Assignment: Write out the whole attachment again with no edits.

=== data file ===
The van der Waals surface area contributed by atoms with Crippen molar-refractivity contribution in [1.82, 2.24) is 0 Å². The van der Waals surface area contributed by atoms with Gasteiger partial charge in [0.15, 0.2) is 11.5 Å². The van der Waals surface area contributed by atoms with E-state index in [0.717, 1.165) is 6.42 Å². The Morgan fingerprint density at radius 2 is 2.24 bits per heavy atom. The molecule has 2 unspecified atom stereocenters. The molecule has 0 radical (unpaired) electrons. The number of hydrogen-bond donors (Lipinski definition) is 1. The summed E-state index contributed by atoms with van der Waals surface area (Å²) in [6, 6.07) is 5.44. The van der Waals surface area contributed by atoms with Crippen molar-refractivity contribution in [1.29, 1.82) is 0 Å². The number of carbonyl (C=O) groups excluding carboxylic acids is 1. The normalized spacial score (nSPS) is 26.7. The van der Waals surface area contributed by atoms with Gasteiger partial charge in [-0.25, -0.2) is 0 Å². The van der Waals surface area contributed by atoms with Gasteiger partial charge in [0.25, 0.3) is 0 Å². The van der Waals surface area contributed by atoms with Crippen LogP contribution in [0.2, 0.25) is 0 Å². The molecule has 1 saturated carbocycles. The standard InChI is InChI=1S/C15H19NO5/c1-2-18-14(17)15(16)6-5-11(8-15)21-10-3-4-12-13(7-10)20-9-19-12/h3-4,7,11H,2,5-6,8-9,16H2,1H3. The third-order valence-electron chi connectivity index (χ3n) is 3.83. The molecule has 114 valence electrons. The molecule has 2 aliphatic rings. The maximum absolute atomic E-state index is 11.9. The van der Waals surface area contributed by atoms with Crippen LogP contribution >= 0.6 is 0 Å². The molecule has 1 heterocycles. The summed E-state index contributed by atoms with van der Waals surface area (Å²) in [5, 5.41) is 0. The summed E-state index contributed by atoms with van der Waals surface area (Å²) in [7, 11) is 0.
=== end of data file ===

The van der Waals surface area contributed by atoms with Crippen molar-refractivity contribution in [1.82, 2.24) is 0 Å². The van der Waals surface area contributed by atoms with Gasteiger partial charge in [0.15, 0.2) is 11.5 Å². The van der Waals surface area contributed by atoms with E-state index in [0.717, 1.165) is 6.42 Å². The Morgan fingerprint density at radius 2 is 2.24 bits per heavy atom. The molecule has 2 unspecified atom stereocenters. The molecule has 0 radical (unpaired) electrons. The number of hydrogen-bond donors (Lipinski definition) is 1. The summed E-state index contributed by atoms with van der Waals surface area (Å²) in [6, 6.07) is 5.44. The van der Waals surface area contributed by atoms with Crippen molar-refractivity contribution in [1.29, 1.82) is 0 Å². The number of carbonyl (C=O) groups excluding carboxylic acids is 1. The normalized spacial score (nSPS) is 26.7. The van der Waals surface area contributed by atoms with Gasteiger partial charge in [-0.25, -0.2) is 0 Å². The van der Waals surface area contributed by atoms with Gasteiger partial charge in [0.25, 0.3) is 0 Å². The van der Waals surface area contributed by atoms with Crippen LogP contribution in [0.2, 0.25) is 0 Å². The molecule has 1 saturated carbocycles. The standard InChI is InChI=1S/C15H19NO5/c1-2-18-14(17)15(16)6-5-11(8-15)21-10-3-4-12-13(7-10)20-9-19-12/h3-4,7,11H,2,5-6,8-9,16H2,1H3. The third-order valence-electron chi connectivity index (χ3n) is 3.83. The molecule has 114 valence electrons. The molecule has 2 aliphatic rings. The maximum absolute atomic E-state index is 11.9. The van der Waals surface area contributed by atoms with Crippen LogP contribution >= 0.6 is 0 Å². The molecule has 1 heterocycles. The summed E-state index contributed by atoms with van der Waals surface area (Å²) in [5, 5.41) is 0. The summed E-state index contributed by atoms with van der Waals surface area (Å²) in [7, 11) is 0.